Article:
This intensive period of official debate about political system reform culminated at the 13th Party Congress of 1987, which endorsed such reforms as essential to the future of China’s modernization. After the meeting, the leadership took measures to separate party and government decision-making, including eliminating the concurrent holding of senior-level party and government positions, ending the practice of party organs intervening in government work, separating the party organization and government personnel systems, removing or marginalizing party cells in many organizations, and taking initial steps to create a civil service system. The government also launched several high-profile initiatives to increase transparency and accountability, including pilot projects in Beijing and Shanghai, and sought to bolster the still limited freedom of the press. New ideas about democracy, authoritarianism, and modernization were the subject of significant discussion. At the beginning of 1989, the potential pathways for China’s political reform were numerous and hotly contested.
All this changed on April 15, 1989, when the liberal-minded Hu Yaobang died unexpectedly, just two years after being removed from his position as CCP general secretary. Students marched to Tiananmen Square in Beijing to mourn him—and this soon developed into a mass movement calling for democracy, accountability, and faster reform. The protesters occupied the square for weeks; the situation escalated after an editorial in the People’s Daily labeled the movement a “planned conspiracy” and a “disturbance.” Some senior leaders called for the imposition of martial law. Others, Zhao most prominent among them, pushed back strongly. As the protesters unveiled a statue that they called “The Goddess of Democracy” in the square, Zhao lost the power struggle at the top. He walked out to the square and apologized to the protesters: “Students, we came too late. Sorry, students. Whatever you say and criticize about us is deserved.”
China’s rulers imposed martial law, placed Zhao under house arrest, and promised “resolute and decisive measures to put an end to the turmoil.” They authorized troops to use force to clear Tiananmen Square and “restore order” in Beijing, leading to a massacre. Sitting in the courtyard of his home turned prison, Zhao could hear gunfire ringing out in the streets.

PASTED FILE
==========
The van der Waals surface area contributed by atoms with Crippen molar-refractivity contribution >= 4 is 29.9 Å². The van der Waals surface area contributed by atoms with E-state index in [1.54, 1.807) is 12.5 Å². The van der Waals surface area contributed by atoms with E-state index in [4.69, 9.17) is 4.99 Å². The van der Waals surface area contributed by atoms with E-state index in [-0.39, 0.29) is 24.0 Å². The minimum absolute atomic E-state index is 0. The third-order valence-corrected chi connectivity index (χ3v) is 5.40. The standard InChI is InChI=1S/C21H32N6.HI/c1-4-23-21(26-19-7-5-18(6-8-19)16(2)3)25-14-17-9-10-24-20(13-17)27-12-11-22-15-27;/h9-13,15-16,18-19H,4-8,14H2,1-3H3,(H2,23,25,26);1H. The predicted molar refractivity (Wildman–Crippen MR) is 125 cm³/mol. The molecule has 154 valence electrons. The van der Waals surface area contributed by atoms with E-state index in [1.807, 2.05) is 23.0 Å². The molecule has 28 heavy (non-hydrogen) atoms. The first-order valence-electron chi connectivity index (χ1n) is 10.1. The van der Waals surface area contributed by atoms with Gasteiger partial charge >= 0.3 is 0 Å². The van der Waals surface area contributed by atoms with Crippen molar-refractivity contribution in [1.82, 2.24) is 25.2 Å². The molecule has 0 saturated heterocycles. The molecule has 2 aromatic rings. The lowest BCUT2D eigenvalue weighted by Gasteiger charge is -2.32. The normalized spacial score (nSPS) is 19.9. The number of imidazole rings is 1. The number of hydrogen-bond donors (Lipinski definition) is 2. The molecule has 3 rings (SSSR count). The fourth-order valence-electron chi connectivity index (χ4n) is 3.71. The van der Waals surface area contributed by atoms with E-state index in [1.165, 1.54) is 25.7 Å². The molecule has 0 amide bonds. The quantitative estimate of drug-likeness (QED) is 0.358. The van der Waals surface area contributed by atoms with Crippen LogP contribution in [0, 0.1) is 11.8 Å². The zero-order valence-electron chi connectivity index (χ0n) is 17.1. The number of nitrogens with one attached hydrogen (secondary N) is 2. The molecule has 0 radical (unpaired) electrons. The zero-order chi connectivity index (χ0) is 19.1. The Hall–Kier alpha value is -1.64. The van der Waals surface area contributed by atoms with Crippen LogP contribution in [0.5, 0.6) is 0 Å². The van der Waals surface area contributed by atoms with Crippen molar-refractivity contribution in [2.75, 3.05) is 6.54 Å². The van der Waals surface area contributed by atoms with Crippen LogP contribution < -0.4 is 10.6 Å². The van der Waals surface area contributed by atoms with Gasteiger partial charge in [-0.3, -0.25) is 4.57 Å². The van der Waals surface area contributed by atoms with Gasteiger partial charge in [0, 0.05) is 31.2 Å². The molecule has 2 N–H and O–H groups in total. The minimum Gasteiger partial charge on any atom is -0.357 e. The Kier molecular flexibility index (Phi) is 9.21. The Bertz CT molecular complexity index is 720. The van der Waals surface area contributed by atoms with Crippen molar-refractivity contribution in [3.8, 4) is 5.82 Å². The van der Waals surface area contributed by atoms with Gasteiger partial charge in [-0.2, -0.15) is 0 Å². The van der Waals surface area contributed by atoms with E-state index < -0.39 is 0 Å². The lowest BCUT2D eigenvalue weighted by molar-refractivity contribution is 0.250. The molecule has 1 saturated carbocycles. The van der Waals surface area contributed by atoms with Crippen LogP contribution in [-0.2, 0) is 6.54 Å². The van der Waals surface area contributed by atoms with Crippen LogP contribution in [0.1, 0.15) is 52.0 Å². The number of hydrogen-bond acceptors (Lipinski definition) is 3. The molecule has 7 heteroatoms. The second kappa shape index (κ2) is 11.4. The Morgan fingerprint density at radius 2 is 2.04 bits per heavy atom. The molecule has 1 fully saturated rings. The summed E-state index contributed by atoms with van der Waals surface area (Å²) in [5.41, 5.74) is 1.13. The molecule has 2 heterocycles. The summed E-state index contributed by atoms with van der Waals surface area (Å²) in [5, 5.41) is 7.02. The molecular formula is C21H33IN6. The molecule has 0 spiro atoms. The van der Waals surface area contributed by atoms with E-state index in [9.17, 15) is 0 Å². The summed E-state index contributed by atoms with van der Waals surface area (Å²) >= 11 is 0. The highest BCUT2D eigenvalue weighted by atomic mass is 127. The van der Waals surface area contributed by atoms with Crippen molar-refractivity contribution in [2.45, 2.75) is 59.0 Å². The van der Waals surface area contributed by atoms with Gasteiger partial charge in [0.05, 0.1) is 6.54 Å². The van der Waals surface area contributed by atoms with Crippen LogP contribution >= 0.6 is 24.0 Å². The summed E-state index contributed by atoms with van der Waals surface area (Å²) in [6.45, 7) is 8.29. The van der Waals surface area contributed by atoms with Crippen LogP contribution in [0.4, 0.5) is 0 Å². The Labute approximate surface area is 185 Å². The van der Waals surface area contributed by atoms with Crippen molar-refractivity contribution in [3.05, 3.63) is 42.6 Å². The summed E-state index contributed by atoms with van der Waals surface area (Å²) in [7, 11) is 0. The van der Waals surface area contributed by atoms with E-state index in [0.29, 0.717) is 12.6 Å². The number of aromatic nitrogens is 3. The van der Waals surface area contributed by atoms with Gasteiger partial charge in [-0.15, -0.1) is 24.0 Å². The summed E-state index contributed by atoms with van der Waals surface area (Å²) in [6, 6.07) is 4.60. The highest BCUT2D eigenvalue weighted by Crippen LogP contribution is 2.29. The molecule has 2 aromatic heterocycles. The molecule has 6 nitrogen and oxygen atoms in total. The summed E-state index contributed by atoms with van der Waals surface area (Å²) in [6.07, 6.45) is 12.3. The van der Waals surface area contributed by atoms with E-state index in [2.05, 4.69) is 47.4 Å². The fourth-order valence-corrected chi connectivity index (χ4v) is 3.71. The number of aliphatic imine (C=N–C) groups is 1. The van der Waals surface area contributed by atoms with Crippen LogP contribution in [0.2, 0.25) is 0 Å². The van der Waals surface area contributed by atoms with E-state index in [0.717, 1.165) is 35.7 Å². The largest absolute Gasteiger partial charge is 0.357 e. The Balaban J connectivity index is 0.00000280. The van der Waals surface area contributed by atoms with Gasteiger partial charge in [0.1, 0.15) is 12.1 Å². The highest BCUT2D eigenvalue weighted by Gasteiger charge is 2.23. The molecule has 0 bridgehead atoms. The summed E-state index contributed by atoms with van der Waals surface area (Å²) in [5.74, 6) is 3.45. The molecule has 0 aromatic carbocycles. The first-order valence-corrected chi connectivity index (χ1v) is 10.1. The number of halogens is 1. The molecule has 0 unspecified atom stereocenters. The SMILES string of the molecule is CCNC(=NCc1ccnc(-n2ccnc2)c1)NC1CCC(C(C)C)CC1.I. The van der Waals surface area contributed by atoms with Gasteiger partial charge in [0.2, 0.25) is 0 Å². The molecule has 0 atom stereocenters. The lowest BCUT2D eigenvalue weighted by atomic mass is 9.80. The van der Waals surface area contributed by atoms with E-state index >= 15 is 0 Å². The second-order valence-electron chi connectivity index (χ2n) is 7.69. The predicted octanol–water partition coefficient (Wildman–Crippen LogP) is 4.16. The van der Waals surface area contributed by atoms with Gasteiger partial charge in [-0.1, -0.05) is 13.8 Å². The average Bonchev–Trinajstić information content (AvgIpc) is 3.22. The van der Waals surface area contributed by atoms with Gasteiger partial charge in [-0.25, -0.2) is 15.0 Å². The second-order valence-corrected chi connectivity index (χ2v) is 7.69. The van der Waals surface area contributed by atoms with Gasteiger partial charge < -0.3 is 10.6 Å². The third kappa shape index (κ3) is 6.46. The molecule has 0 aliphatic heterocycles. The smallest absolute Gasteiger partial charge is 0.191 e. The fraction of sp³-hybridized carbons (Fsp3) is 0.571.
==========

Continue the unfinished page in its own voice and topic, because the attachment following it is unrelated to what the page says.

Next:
As they cracked down, China’s remaining leaders also pushed out a new narrative about the events of the 1980s and their meaning for China’s future. For the CCP, this period in 1989 compressed into a few months, as one propaganda document phrased it, “an important historical period—reflecting on many problems and experiencing rapid changes in our understanding to an unimaginable degree.”
This telling of events was designed to serve China’s post-Tiananmen agenda. CCP leaders erased Zhao, argued for the absolute necessity of fusing the party and the state, and abandoned many of the political reforms pursued during the 1980s, among other changes. This process went well beyond the disciplining of cadres who had been too sympathetic to the protesters and the economic “retrenchment” that had begun in late 1988, caused by high inflation and a failed attempt at price reform. Before even replacing the tank-scarred stones of Tiananmen Square, they had pushed out their new version of China’s past and, in doing so, recast its future.
The most fundamental aspect of their rewriting of history centered on systematically splitting political reform from economic reform. The CCP reinterpreted the 1980s as a decadelong struggle between Deng’s authoritarian four cardinal principles and the bogeyman of “bourgeois liberalization,” which for Deng meant all intolerable forms of political, social, and ideological liberalization. Market-fueled growth was the correct goal for the economy, Deng stated, but the open consideration of broader liberalization in society, among intellectuals, and even among senior officials during the 1980s was a serious error. The party now flatly rejected the experimentation, open-endedness, and uncertainty that it had embraced in the preceding years.
At a conclave held June 19–21, 1989, to discuss the “turmoil” and Zhao’s fate, Zhao was given the opportunity to speak in his own defense. He insisted that it would be a grave error to bifurcate political and economic liberalization. “Reform includes reform of the economic system and reform of the political system,” he said. “These two aspects affect one another . . . If [reform of the political system] lags too far behind, continuing with the reform of the economic system will be very difficult and various social and political contradictions will ensue.”
China stringently polices any versions of its history that run counter to the official narrative.
But Zhao’s comments went unheeded. The new official narrative introduced after the “turmoil” left no room for such open-endedness about China’s political system or for policies designed to significantly limit party power. A directive circulated on September 13, 1989, laid out the new line: “Political system reform must be conducive to strengthening and improving the party’s leadership. It by no means may downplay or weaken the party’s leadership, let alone abolish the party’s leadership.”